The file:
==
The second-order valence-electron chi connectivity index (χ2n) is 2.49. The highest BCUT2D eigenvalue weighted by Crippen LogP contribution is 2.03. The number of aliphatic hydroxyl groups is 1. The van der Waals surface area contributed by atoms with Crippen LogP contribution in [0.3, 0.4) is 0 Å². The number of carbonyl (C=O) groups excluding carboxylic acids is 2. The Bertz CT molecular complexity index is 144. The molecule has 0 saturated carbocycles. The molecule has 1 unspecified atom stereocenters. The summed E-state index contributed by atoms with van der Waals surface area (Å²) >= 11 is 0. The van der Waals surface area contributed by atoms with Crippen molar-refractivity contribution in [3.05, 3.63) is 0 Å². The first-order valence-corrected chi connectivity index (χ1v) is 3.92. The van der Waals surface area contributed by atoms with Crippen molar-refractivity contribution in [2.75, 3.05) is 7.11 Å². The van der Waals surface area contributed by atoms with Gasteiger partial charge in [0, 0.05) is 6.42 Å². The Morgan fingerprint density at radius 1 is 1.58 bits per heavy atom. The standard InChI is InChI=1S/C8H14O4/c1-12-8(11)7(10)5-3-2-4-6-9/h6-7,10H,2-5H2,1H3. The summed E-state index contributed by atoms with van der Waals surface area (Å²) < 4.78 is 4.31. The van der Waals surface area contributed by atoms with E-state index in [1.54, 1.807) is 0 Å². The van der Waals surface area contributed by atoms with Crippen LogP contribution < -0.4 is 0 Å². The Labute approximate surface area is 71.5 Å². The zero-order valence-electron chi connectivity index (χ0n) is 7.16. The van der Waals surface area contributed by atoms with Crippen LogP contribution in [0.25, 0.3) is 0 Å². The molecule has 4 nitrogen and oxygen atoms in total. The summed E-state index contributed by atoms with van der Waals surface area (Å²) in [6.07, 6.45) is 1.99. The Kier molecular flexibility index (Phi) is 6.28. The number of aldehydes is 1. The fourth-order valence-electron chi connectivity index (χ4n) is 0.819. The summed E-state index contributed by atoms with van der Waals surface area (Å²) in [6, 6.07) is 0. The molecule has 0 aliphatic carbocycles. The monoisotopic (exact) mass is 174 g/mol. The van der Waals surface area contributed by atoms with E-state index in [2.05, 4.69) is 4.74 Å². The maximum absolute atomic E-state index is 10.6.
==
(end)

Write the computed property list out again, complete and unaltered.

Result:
The second-order valence-electron chi connectivity index (χ2n) is 2.49. The highest BCUT2D eigenvalue weighted by Crippen LogP contribution is 2.03. The number of aliphatic hydroxyl groups is 1. The van der Waals surface area contributed by atoms with Crippen LogP contribution in [0.3, 0.4) is 0 Å². The number of carbonyl (C=O) groups excluding carboxylic acids is 2. The Bertz CT molecular complexity index is 144. The molecule has 0 saturated carbocycles. The molecule has 1 unspecified atom stereocenters. The summed E-state index contributed by atoms with van der Waals surface area (Å²) >= 11 is 0. The van der Waals surface area contributed by atoms with Crippen molar-refractivity contribution in [3.05, 3.63) is 0 Å². The first-order valence-corrected chi connectivity index (χ1v) is 3.92. The van der Waals surface area contributed by atoms with Crippen molar-refractivity contribution in [2.75, 3.05) is 7.11 Å². The van der Waals surface area contributed by atoms with Gasteiger partial charge in [0, 0.05) is 6.42 Å². The Morgan fingerprint density at radius 1 is 1.58 bits per heavy atom. The standard InChI is InChI=1S/C8H14O4/c1-12-8(11)7(10)5-3-2-4-6-9/h6-7,10H,2-5H2,1H3. The summed E-state index contributed by atoms with van der Waals surface area (Å²) < 4.78 is 4.31. The van der Waals surface area contributed by atoms with E-state index in [1.54, 1.807) is 0 Å². The van der Waals surface area contributed by atoms with Crippen LogP contribution < -0.4 is 0 Å². The Labute approximate surface area is 71.5 Å². The zero-order valence-electron chi connectivity index (χ0n) is 7.16. The van der Waals surface area contributed by atoms with Crippen LogP contribution in [0.25, 0.3) is 0 Å². The molecule has 4 nitrogen and oxygen atoms in total. The summed E-state index contributed by atoms with van der Waals surface area (Å²) in [6.07, 6.45) is 1.99. The Kier molecular flexibility index (Phi) is 6.28. The number of aldehydes is 1. The fourth-order valence-electron chi connectivity index (χ4n) is 0.819. The summed E-state index contributed by atoms with van der Waals surface area (Å²) in [6, 6.07) is 0. The molecule has 0 aliphatic carbocycles. The monoisotopic (exact) mass is 174 g/mol. The van der Waals surface area contributed by atoms with E-state index in [2.05, 4.69) is 4.74 Å². The maximum absolute atomic E-state index is 10.6.